China is facing a challenge similar to the U.S. – how to get car shoppers to buy more clean vehicles and less gas guzzling pollution emitters like large SUVs. While plug-ins, or “new energy vehicles,” have taken off in sales during the past couple of years, China’s regulatory and incentive structure appears to be changing toward a broader definition of clean vehicles. Toyota and a few Chinese automakers and suppliers are asking the government to support plug-less hybrids as another way to reduce tailpipe emissions and dependence on imported oil
In 2013, incentives in China for purchasing plug-in electrified vehicles (PEVs), along with electric buses, jumped up while hybrid electric vehicle subsidies were cut. The definition of new energy vehicle changed exclusively to PEVs as previous new energy incentives for plug-less hybrids were cut.
That may change course as the government is considering mandating policy requiring 25% of new vehicle sales to be plug-less hybrids by 2030, according to comments made last week by Ouyang Minggao, who leads a group that China’s auto industry regulator commissioned to set targets for energy-saving vehicles. The report recommends increasing hybrid sales to 8% of total passenger vehicle sales by 2020, and then up to 20% by 2025 and one quarter of sales by 2030.
China is also considering extending a tax cut beyond the end of this year for small-engine cars with up to 1.6 liter engines, an industry ministry official said last week. That move could help sustain a sales rebound in small, fuel-efficient vehicles in the world’s largest auto market.
China requires automakers to lower the average fuel consumption of their vehicles to 5 liters per 100 kilometers by 2020 from the current 6.9 liters. New energy vehicles will play a part, but now China may be looking to hybrids and small cars to help hit the fuel consumption and emissions targets. This year has seen a steep increase in large SUV sales in China as gasoline prices stay down and consumers with more spending power find SUVs appealing, similar to what’s been seen in the U.S. market. That puts more pressure on China to meet emissions and fuel economy goals.
Subsidies to manufacture and purchase PEVs have made a huge difference in the market. Through September, China came close to selling as many cumulative PEVs as the U.S. has seen since they first appeared in the market in late 2010; with the U.S. total at 522,519 cumulative PEVs sold and China finishing the month at 521,649 sold. At the end of 2012, China had only seen 27,800 PEVs sold, with dramatic sales surges seen in 2014 and 2015. If electrified buses were to be included in the total, China would be clearly the world’s leader with 733,447 new energy vehicles sold through the end of 2015, according to HybridCars. Generous government incentives are considered to be a big part of rapid growth in China’s PEV sales.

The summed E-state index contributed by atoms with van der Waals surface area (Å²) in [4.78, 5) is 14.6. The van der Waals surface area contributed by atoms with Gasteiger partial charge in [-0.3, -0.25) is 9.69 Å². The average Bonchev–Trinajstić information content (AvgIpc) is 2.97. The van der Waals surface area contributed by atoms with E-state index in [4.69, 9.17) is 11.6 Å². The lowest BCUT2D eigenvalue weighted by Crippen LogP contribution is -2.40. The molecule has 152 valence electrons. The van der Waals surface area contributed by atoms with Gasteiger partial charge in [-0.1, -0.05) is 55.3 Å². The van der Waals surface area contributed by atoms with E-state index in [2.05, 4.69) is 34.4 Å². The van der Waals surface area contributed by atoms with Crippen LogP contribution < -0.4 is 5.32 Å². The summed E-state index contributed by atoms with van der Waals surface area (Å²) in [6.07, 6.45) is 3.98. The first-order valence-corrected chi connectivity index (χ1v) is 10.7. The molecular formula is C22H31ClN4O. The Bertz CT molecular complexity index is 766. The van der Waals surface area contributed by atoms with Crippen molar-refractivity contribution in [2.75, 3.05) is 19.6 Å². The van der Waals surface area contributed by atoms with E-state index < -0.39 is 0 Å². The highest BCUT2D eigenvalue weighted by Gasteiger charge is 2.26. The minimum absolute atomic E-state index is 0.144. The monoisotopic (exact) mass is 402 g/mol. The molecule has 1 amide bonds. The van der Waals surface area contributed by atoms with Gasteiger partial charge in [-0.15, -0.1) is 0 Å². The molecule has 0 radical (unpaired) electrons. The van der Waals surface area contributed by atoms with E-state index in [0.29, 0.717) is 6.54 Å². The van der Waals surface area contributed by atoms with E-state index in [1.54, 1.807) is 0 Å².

Earlier this year, the Chinese government announced plans to cut 2017-2018 new energy/plug-in vehicle subsidies by 20% from those granted in 2016, and 2019-2020 subsidies will be 40% less than this year. These subsidies will stop after 2020, the government said. Instead, China will support development of a points-based credit system similar to that used in California to encourage production and use of new-energy vehicles.
Cutting PEV subsidies may be exacerbated by a scandal reported in September on rule violations by several vehicle manufacturers. Five Chinese bus makers were penalized by the government for taking about 1 billion yuan ($150 million) in illegal subsidies for new energy vehicles. Soon after, an additional 20 automakers were called out for violating these rules. These included global automakers Nissan and Hyundai, and Chinese makers Geely, JAC Motor, and a subsidiary of electric carmaker BYD.
The China Association of Automobile Manufacturers changed its forecast for PEV orders to 400,000 from 700,000 vehicles, down 43 percent, last month. China’s top auto industry association slashed its forecast of new energy vehicles that will be ordered this year as the government subsidy scandal widened.
Manufacturers such as Zhejiang Geely Holding Group Co. and Hunan Corun have been lobbying the Chinese government to increase support for development of plug-less hybrids. Hunan Corun supplies batteries for Toyota’s China-built hybrids.
Toyota has made the argument in China that hybrid technology could be more widely accepted by consumers as a solution.
Toyota plans to bring a hybrid version of its RAV4 sport utility vehicle to market in China as soon as possible, Matsumoto Shinichi, executive vice president of Toyota’s local engineering and manufacturing unit, said prior to the Beijing auto show earlier this year. The Japanese automaker plans to localize the development and production of hybrid SUVs in China, after introducing its Corolla and Levin hybrid compact cars late last year for a 2018 introduction, including plug-in hybrid variations.